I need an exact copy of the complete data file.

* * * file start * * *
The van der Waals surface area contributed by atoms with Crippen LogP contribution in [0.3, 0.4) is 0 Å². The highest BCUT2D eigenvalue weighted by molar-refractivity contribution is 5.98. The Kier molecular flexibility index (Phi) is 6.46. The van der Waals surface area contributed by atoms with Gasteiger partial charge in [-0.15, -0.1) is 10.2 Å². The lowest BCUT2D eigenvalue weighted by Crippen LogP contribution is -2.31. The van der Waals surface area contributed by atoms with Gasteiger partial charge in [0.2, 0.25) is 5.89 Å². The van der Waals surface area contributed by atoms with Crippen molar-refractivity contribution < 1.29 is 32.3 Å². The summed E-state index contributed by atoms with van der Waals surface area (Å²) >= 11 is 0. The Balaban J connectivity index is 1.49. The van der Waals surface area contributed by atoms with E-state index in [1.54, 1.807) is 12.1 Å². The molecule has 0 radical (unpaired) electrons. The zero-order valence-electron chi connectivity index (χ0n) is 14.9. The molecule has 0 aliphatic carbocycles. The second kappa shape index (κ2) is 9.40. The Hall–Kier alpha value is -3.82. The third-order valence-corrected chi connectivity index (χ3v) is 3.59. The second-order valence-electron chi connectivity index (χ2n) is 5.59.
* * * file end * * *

The van der Waals surface area contributed by atoms with Crippen LogP contribution in [0.3, 0.4) is 0 Å². The highest BCUT2D eigenvalue weighted by molar-refractivity contribution is 5.98. The Kier molecular flexibility index (Phi) is 6.46. The van der Waals surface area contributed by atoms with Gasteiger partial charge in [-0.15, -0.1) is 10.2 Å². The lowest BCUT2D eigenvalue weighted by Crippen LogP contribution is -2.31. The van der Waals surface area contributed by atoms with Gasteiger partial charge in [0.2, 0.25) is 5.89 Å². The van der Waals surface area contributed by atoms with Crippen molar-refractivity contribution < 1.29 is 32.3 Å². The summed E-state index contributed by atoms with van der Waals surface area (Å²) >= 11 is 0. The Balaban J connectivity index is 1.49. The van der Waals surface area contributed by atoms with E-state index in [1.54, 1.807) is 12.1 Å². The molecule has 0 radical (unpaired) electrons. The zero-order valence-electron chi connectivity index (χ0n) is 14.9. The molecule has 0 aliphatic carbocycles. The second kappa shape index (κ2) is 9.40. The Hall–Kier alpha value is -3.82. The third-order valence-corrected chi connectivity index (χ3v) is 3.59. The second-order valence-electron chi connectivity index (χ2n) is 5.59.